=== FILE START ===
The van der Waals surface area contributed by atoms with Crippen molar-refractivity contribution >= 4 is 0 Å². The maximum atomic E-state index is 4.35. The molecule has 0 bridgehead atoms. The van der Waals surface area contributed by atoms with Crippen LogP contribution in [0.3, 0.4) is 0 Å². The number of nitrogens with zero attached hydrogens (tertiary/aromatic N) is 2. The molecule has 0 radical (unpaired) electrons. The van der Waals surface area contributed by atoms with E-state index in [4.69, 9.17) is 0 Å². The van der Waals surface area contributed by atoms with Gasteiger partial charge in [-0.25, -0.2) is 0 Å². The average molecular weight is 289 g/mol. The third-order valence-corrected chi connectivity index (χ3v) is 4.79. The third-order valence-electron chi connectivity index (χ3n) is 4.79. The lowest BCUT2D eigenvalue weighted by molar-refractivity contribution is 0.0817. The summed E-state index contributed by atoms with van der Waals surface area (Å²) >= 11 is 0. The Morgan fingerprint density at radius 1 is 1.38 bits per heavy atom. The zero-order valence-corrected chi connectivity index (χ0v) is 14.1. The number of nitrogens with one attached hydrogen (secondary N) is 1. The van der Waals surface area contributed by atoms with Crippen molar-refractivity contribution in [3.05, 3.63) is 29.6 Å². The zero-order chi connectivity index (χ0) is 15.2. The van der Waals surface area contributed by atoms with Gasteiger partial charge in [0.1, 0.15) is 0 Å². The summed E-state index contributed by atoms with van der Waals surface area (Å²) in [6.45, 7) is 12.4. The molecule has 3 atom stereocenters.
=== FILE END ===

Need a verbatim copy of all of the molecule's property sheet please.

The van der Waals surface area contributed by atoms with Crippen molar-refractivity contribution >= 4 is 0 Å². The maximum atomic E-state index is 4.35. The molecule has 0 bridgehead atoms. The van der Waals surface area contributed by atoms with Crippen LogP contribution in [0.3, 0.4) is 0 Å². The number of nitrogens with zero attached hydrogens (tertiary/aromatic N) is 2. The molecule has 0 radical (unpaired) electrons. The van der Waals surface area contributed by atoms with E-state index in [4.69, 9.17) is 0 Å². The van der Waals surface area contributed by atoms with Gasteiger partial charge in [-0.25, -0.2) is 0 Å². The average molecular weight is 289 g/mol. The third-order valence-corrected chi connectivity index (χ3v) is 4.79. The third-order valence-electron chi connectivity index (χ3n) is 4.79. The lowest BCUT2D eigenvalue weighted by molar-refractivity contribution is 0.0817. The summed E-state index contributed by atoms with van der Waals surface area (Å²) >= 11 is 0. The Morgan fingerprint density at radius 1 is 1.38 bits per heavy atom. The zero-order valence-corrected chi connectivity index (χ0v) is 14.1. The number of nitrogens with one attached hydrogen (secondary N) is 1. The van der Waals surface area contributed by atoms with Crippen molar-refractivity contribution in [3.05, 3.63) is 29.6 Å². The zero-order chi connectivity index (χ0) is 15.2. The van der Waals surface area contributed by atoms with Gasteiger partial charge in [0.1, 0.15) is 0 Å². The summed E-state index contributed by atoms with van der Waals surface area (Å²) in [6.45, 7) is 12.4. The molecule has 3 atom stereocenters.